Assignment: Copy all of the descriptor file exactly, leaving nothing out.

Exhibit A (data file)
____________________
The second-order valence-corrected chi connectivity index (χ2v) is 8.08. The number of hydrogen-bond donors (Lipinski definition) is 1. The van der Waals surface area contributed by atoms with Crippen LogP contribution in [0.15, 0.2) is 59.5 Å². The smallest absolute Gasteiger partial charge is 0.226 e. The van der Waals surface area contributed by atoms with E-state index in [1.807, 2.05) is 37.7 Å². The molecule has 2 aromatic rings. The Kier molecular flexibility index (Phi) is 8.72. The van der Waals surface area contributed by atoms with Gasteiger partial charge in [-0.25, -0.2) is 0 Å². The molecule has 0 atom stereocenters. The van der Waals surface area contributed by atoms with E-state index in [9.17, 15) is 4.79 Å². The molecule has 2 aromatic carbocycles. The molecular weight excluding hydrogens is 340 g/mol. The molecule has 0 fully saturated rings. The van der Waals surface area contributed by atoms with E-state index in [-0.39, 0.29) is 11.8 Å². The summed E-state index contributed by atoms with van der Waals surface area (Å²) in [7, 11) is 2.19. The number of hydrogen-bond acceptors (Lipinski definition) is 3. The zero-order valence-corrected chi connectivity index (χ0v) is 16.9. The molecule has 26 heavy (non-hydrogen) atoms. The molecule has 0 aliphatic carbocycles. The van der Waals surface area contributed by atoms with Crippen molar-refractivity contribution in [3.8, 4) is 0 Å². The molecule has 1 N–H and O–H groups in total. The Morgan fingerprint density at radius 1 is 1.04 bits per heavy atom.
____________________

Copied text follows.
The second-order valence-corrected chi connectivity index (χ2v) is 8.08. The number of hydrogen-bond donors (Lipinski definition) is 1. The van der Waals surface area contributed by atoms with Crippen LogP contribution in [0.15, 0.2) is 59.5 Å². The smallest absolute Gasteiger partial charge is 0.226 e. The van der Waals surface area contributed by atoms with E-state index in [1.807, 2.05) is 37.7 Å². The molecule has 2 aromatic rings. The Kier molecular flexibility index (Phi) is 8.72. The van der Waals surface area contributed by atoms with Gasteiger partial charge in [-0.25, -0.2) is 0 Å². The molecule has 0 atom stereocenters. The van der Waals surface area contributed by atoms with E-state index in [9.17, 15) is 4.79 Å². The molecule has 2 aromatic carbocycles. The molecular weight excluding hydrogens is 340 g/mol. The molecule has 0 fully saturated rings. The van der Waals surface area contributed by atoms with E-state index in [-0.39, 0.29) is 11.8 Å². The summed E-state index contributed by atoms with van der Waals surface area (Å²) in [7, 11) is 2.19. The number of hydrogen-bond acceptors (Lipinski definition) is 3. The zero-order valence-corrected chi connectivity index (χ0v) is 16.9. The molecule has 26 heavy (non-hydrogen) atoms. The molecule has 0 aliphatic carbocycles. The van der Waals surface area contributed by atoms with Crippen molar-refractivity contribution in [3.8, 4) is 0 Å². The molecule has 1 N–H and O–H groups in total. The Morgan fingerprint density at radius 1 is 1.04 bits per heavy atom.